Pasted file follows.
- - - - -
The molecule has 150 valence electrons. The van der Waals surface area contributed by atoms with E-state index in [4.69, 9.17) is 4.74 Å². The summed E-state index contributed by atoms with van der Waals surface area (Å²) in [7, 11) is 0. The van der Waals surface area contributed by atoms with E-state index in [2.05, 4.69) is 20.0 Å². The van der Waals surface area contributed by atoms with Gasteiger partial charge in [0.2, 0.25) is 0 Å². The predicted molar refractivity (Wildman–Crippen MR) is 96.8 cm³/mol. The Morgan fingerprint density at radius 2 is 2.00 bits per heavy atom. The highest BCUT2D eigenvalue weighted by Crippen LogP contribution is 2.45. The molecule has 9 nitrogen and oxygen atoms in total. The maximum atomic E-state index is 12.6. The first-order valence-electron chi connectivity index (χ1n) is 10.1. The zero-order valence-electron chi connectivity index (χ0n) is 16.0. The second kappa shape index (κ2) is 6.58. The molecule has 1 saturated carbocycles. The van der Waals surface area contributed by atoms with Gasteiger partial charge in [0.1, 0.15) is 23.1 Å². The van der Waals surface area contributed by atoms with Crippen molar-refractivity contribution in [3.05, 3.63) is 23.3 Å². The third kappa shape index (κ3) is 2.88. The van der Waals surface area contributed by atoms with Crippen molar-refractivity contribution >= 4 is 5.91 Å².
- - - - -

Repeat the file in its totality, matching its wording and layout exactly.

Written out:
The molecule has 150 valence electrons. The van der Waals surface area contributed by atoms with E-state index in [4.69, 9.17) is 4.74 Å². The summed E-state index contributed by atoms with van der Waals surface area (Å²) in [7, 11) is 0. The van der Waals surface area contributed by atoms with E-state index in [2.05, 4.69) is 20.0 Å². The van der Waals surface area contributed by atoms with Gasteiger partial charge in [0.2, 0.25) is 0 Å². The predicted molar refractivity (Wildman–Crippen MR) is 96.8 cm³/mol. The Morgan fingerprint density at radius 2 is 2.00 bits per heavy atom. The highest BCUT2D eigenvalue weighted by Crippen LogP contribution is 2.45. The molecule has 9 nitrogen and oxygen atoms in total. The maximum atomic E-state index is 12.6. The first-order valence-electron chi connectivity index (χ1n) is 10.1. The zero-order valence-electron chi connectivity index (χ0n) is 16.0. The second kappa shape index (κ2) is 6.58. The molecule has 1 saturated carbocycles. The van der Waals surface area contributed by atoms with Gasteiger partial charge in [0.1, 0.15) is 23.1 Å². The van der Waals surface area contributed by atoms with Crippen molar-refractivity contribution in [3.05, 3.63) is 23.3 Å². The third kappa shape index (κ3) is 2.88. The van der Waals surface area contributed by atoms with Crippen molar-refractivity contribution >= 4 is 5.91 Å².